How long does it take to adopt a child?
Let’s take a look at how long the adoption process takes from start to finish. The length of the adoption process really varies depending on factors such as whether someone is pursuing domestic or international adoption.
Let’s first take a look at domestic adoptions. There are a couple of different ways to go about a domestic adoption. Two types of domestic adoptions are word-of-mouth adoptions and agency adoptions.
Typically the first step in any adoption is a home study. A home study usually takes about three months to complete. It is intended to give a thorough background check on the potential adoptive parents. The home study is intended to find out the suitability of the potential adoptive family to adopt a child. One recommended idea, if you are looking to adopt, is to put together a profile book. The profile book includes things such as pictures of the potential adoptive family and tells things such as why they are looking to adopt a child. The profile book can be a major factor in which family the birth parents choose to place their child.
A word-of-mouth adoption works a little different. The potential adoptive parents in this situation market themselves in order to find a child. They may talk to friends, family, doctors, pregnancy centers or other individuals who may be able to help them find a child to adopt.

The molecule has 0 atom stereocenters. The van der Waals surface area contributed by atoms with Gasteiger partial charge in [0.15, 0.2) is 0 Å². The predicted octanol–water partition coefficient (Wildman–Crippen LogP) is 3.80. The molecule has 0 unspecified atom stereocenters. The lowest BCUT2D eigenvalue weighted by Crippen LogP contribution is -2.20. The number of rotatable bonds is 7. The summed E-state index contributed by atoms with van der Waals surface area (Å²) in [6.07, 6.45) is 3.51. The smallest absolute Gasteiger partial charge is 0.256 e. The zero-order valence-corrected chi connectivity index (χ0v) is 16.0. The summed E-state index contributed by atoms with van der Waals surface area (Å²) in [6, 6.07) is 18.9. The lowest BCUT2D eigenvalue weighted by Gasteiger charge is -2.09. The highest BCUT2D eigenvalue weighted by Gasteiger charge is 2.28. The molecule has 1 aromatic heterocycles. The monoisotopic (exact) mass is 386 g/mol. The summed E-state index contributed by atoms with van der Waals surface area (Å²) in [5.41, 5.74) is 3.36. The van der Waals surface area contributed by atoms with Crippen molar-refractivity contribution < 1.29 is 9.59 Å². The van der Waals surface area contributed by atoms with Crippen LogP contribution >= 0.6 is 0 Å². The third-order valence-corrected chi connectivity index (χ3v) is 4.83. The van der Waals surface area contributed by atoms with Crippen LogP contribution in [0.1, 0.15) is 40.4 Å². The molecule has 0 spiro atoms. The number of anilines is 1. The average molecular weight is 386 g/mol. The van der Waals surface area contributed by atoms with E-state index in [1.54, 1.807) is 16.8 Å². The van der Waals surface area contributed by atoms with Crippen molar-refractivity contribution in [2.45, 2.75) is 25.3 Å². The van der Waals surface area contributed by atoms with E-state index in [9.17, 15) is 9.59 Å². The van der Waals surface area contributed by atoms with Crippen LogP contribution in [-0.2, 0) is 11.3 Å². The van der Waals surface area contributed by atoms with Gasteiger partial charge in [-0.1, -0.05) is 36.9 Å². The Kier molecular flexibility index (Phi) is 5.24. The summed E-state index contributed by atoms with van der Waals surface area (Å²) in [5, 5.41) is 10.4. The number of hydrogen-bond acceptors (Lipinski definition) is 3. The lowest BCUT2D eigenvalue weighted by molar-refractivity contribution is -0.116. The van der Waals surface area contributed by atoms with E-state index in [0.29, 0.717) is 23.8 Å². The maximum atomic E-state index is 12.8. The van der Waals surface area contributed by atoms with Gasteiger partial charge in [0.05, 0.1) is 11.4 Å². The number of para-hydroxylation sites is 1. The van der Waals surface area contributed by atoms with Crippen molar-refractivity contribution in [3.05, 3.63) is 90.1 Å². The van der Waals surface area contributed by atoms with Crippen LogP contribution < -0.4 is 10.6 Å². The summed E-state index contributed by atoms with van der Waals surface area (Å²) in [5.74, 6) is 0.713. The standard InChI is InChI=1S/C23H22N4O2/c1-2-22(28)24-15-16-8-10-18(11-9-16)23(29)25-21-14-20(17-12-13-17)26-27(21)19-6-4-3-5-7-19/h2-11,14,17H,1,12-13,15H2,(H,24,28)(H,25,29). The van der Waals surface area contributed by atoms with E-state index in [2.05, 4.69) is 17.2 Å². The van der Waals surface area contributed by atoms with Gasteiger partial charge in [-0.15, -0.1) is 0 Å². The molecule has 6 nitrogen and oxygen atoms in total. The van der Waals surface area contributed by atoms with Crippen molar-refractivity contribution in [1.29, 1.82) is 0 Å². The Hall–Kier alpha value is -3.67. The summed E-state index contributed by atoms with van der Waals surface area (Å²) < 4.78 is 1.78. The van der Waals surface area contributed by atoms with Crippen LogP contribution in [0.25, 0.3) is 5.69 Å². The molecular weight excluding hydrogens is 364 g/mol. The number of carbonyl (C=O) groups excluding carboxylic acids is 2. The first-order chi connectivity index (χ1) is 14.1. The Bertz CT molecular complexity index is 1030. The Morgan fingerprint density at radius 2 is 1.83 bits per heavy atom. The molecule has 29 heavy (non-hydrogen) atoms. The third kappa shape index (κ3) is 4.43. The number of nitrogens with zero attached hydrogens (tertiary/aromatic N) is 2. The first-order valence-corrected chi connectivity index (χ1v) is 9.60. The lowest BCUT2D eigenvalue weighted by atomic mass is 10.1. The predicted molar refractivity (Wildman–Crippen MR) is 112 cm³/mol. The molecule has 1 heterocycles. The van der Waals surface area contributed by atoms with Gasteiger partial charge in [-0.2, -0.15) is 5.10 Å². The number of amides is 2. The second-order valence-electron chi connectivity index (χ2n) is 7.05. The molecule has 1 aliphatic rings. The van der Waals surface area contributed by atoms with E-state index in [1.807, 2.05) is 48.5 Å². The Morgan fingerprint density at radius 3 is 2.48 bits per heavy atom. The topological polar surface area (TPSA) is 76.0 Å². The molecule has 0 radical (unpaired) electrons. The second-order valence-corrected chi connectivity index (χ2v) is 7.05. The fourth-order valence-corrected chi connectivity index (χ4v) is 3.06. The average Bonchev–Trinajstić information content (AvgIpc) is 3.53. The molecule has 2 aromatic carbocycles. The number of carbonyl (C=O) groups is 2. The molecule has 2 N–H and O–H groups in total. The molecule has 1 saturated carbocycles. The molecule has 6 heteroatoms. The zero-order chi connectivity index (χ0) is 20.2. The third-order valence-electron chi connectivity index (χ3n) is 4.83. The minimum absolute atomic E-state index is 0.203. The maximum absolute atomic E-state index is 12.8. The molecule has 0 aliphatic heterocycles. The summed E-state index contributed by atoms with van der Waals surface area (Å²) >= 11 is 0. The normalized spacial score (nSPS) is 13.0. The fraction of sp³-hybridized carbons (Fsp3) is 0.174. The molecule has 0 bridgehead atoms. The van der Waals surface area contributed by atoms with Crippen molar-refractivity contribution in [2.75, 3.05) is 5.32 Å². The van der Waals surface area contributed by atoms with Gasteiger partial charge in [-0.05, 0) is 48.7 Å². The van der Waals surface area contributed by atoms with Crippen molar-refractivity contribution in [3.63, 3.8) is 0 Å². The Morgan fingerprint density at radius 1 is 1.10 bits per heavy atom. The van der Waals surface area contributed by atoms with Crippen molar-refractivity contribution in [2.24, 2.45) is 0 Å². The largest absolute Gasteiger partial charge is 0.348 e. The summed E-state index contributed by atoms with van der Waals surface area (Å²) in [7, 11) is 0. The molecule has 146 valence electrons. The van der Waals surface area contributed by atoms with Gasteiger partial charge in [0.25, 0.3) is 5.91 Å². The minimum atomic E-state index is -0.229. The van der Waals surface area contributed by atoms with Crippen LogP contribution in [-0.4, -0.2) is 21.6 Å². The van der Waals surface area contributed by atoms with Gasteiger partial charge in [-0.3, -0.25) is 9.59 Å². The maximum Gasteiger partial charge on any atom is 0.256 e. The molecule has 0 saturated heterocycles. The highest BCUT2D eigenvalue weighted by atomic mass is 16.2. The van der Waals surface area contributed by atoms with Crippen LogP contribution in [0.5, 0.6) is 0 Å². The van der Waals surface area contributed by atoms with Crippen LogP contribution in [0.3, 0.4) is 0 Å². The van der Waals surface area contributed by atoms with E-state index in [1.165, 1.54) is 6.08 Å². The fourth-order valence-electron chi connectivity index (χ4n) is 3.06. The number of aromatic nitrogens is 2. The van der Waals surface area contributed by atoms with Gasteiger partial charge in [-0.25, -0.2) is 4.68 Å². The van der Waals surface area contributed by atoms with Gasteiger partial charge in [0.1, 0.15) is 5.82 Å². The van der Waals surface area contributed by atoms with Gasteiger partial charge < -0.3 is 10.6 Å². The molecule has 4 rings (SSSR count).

International adoptions can take significantly longer than domestic adoptions. The timeline can vary from country to country. The home study is still required. Adoptive parents also have a requirement to cooperate with the United States Citizenship & Immigration Service. Adoptive parents then have a complete packet of information sent to the home country from which they would like to adopt. A search for a suitable child then begins. Once a suitable child is located, it can be several more months before the family is ready to travel. The time frame a family is required to remain in country also varies from country to country. China typically requires a shorter stay, possibly only a couple of weeks, while other countries may require an adoptive family to stay six weeks or longer. One great resource to find the differences in each country is a link on the Lifeline Children Services website called “A Quick Look at International Adoption”.
In summary, typically domestic adoptions can be as quick as three to four months or as long as three years. International adoptions typically range anywhere from as short as two years to as long as five years from start to finish.